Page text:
ORLANDO, Fla. -- Rajon Rondo's answer was short and direct.
When asked after Tuesday night's 100-92 win over the Orlando Magic if the Chicago Bulls' point guards know who is going to play on a night-by-night basis, the 11-year veteran point guard didn't hesitate.
"No," he said. "Just got to be professional, not make excuses. Go with what it is right now."
What it is right now, as far as the point guard rotation is concerned, continues to change for Bulls coach Fred Hoiberg on a regular basis.
Just when you think there's some continuity, the second-year coach and his staff decide to change things up. Such was the case again Tuesday when Michael Carter-Williams, who had started the previous 12 games, was benched in favor of second-year guard Jerian Grant. The move seemed to come as a surprise to all parties involved.
"I was a little surprised," Carter-WIlliams admitted before the game. "I didn't really see it coming."
Carter-Williams said he hadn't gotten a chance yet to speak to Hoiberg about what it would take to get back into the starting lineup.
For his part, Hoiberg offered up this explanation.
"I've been looking at a lot of things," he said. "Obviously, we're putting the ball in Jimmy [Butler]'s hands a lot. We just felt as far as complementing that [starting] lineup, we felt that Jerian was the guy we'd go with tonight."
The issue for the Bulls with the point guard situation is two-fold. First and foremost, none of the point guards on the roster have played at a consistent enough level all year. Rondo has started 29 games, averaging just 6.6 points a game, while struggling defensively. He has been open about his belief that the role he currently has on this team is different than the one Hoiberg and the Bulls' front office explained to him when he signed over the summer.
Carter-Williams missed two months of the season after wrist and knee injuries, but he replaced Rondo in the starting lineup on Dec. 31. Carter-Williams has had some nice moments, but he is shooting just 35 percent from the field and 21.9 percent from beyond the arc. Grant, who was acquired in the deal that sent Derrick Rose to the New York Knicks, has shown flashes of solid play, but he is shooting just 32.1 percent from beyond the arc and has struggled on both ends of the floor at times. Isaiah Canaan, who was brought in to be a long-range threat, is shooting just 26.5 percent from 3-point range. Canaan has gone from a rotation player to an inactive player in the span of a few short months.
Aside from the lackluster play, the confounding issue when listening to the players is a perceived lack of communication as to why they have been taken out of the lineup and what they have to do to get back in it. Rondo said he was told by Hoiberg that he was playing "slow" when he was benched, then said another member of the staff told the veteran that he was "saving me from myself." Rondo affirmed Tuesday that there hasn't been much communication between himself and the coaching staff and says he has never been through this situation in his career.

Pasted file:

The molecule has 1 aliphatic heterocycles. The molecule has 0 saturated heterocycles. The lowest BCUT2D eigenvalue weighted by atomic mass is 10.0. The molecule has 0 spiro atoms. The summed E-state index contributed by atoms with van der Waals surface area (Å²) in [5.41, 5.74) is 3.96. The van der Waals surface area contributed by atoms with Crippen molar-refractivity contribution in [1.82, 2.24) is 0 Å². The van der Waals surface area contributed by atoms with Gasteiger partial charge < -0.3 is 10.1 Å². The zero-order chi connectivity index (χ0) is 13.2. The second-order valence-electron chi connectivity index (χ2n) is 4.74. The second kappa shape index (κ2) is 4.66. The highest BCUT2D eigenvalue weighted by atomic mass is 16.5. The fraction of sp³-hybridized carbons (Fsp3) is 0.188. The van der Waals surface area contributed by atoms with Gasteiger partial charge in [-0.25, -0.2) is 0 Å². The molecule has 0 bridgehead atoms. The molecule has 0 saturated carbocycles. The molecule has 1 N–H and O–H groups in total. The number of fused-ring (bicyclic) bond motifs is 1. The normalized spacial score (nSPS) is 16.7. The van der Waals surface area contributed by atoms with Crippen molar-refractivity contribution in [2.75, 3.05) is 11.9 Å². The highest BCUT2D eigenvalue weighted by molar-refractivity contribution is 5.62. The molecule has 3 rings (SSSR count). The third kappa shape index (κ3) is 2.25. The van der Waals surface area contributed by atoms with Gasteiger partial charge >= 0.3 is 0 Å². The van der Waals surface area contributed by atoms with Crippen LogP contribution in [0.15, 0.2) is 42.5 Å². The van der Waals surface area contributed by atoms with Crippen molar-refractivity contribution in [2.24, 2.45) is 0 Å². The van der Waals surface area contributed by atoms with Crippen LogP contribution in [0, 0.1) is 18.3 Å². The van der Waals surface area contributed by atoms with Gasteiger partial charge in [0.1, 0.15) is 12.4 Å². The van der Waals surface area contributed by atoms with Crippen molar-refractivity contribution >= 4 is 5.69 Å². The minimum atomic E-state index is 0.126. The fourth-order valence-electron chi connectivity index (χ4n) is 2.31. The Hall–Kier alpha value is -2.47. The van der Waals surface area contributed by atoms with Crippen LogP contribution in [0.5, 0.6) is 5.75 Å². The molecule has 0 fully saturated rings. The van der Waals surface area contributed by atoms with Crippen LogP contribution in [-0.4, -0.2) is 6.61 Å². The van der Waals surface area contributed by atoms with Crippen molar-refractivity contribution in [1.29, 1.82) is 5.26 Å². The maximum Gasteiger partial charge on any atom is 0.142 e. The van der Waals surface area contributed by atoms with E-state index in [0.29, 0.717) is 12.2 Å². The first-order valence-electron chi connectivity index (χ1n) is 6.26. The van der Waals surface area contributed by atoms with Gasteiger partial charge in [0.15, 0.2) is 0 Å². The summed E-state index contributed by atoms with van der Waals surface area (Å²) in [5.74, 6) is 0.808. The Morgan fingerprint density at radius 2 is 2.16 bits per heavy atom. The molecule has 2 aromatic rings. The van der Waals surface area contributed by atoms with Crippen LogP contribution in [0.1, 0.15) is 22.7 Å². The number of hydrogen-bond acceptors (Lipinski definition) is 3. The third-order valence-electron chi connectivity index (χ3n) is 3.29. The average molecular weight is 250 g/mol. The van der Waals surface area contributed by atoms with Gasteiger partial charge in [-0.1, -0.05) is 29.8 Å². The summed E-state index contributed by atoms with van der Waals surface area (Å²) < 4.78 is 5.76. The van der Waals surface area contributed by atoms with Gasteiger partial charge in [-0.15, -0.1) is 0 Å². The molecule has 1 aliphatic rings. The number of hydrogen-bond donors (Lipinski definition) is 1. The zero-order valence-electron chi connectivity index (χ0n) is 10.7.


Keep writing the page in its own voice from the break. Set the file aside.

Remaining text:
Carter-Williams acknowledged the situation was "frustrating" and echoed Rondo's sentiments in the feeling that if the Bulls don't want to play him, maybe he can find a better place for his game.
"Hopefully you get your time," Carter-Williams said. "If it's not one team, maybe it's another one."
Whether the Bulls find a way to deal Rondo before next month's deadline, or buy out the rest of his contract at a later date, his presence on the roster continues to clog a spot for one of the young point guards to play. Aside from an incident with assistant coach Jim Boylen in December, in which he was suspended for a game due to conduct detrimental to the team, Rondo has been repeatedly praised by teammates as being a solid role model for younger players -- but he isn't part of this team's future. Or, at times, its present.
Hoiberg, who said it was his decision and not the front office's to bench Carter-Williams, finds himself in the same quandary all the time. On one hand, he wants to win games. And on the other, he wants to develop players. But none of these players have proven to be the type of consistent figures he was hoping for. In the short-term, Hoiberg would be wise to find a way to get rookie guard Denzel Valentine some more minutes.
"He's a guy that will get a chance," Hoiberg said of Valentine. "There's no doubt about that. ... A guy that puts in a ton of work. He and [Paul] Zipser are the first two guys in the gym, which is the way it should be when you're rookies. Very talented, versatile player that's going to get a shot at some point. We're all confident he'll play well when that happens."
But Hoiberg's frustration with the point guard situation belies a deeper problem at the soul of any organizational discussion. The Bulls want to develop their young core of players, but the problem is that none of the young guards have proven to be that good. The Bulls want to make the playoffs, but the roster doesn't have the depth it needs to be successful over the course of an 82-game season. As Hoiberg tries to figure out his next move, Rondo and the cadre of young guards are left to wait and wonder like everybody else what will happen next.
One thing Rondo seems to know for sure is that no matter what happens, he won't be starting again. When asked about that possibility, he chuckled.
"Ha," he said. "Good one."